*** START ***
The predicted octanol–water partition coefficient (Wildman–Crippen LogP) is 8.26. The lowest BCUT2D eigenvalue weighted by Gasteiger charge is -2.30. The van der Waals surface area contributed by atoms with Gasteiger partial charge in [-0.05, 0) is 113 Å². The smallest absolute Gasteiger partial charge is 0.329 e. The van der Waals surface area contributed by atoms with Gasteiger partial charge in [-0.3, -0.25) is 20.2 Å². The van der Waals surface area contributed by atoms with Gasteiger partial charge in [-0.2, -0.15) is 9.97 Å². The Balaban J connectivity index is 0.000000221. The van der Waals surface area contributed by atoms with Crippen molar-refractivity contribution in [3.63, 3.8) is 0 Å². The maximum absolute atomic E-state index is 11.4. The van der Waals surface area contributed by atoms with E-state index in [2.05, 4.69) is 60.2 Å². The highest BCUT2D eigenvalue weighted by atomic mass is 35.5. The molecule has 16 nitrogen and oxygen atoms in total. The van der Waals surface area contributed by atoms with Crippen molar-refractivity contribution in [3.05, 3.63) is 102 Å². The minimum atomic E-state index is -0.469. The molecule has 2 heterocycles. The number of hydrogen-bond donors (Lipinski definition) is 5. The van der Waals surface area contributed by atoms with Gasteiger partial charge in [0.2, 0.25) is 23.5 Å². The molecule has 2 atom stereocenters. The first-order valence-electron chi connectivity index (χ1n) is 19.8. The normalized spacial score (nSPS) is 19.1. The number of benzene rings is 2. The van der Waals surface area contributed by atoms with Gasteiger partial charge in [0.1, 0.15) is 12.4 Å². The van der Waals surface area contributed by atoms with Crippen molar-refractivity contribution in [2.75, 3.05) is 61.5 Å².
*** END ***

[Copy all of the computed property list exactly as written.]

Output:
The predicted octanol–water partition coefficient (Wildman–Crippen LogP) is 8.26. The lowest BCUT2D eigenvalue weighted by Gasteiger charge is -2.30. The van der Waals surface area contributed by atoms with Gasteiger partial charge in [-0.05, 0) is 113 Å². The smallest absolute Gasteiger partial charge is 0.329 e. The van der Waals surface area contributed by atoms with Gasteiger partial charge in [-0.3, -0.25) is 20.2 Å². The van der Waals surface area contributed by atoms with Gasteiger partial charge in [-0.2, -0.15) is 9.97 Å². The Balaban J connectivity index is 0.000000221. The van der Waals surface area contributed by atoms with Crippen molar-refractivity contribution in [3.63, 3.8) is 0 Å². The maximum absolute atomic E-state index is 11.4. The van der Waals surface area contributed by atoms with E-state index in [2.05, 4.69) is 60.2 Å². The highest BCUT2D eigenvalue weighted by atomic mass is 35.5. The molecule has 16 nitrogen and oxygen atoms in total. The van der Waals surface area contributed by atoms with Crippen molar-refractivity contribution in [3.05, 3.63) is 102 Å². The minimum atomic E-state index is -0.469. The molecule has 2 heterocycles. The number of hydrogen-bond donors (Lipinski definition) is 5. The van der Waals surface area contributed by atoms with Gasteiger partial charge in [0.2, 0.25) is 23.5 Å². The molecule has 2 atom stereocenters. The first-order valence-electron chi connectivity index (χ1n) is 19.8. The normalized spacial score (nSPS) is 19.1. The number of benzene rings is 2. The van der Waals surface area contributed by atoms with Gasteiger partial charge in [0.1, 0.15) is 12.4 Å². The van der Waals surface area contributed by atoms with Crippen molar-refractivity contribution in [2.75, 3.05) is 61.5 Å².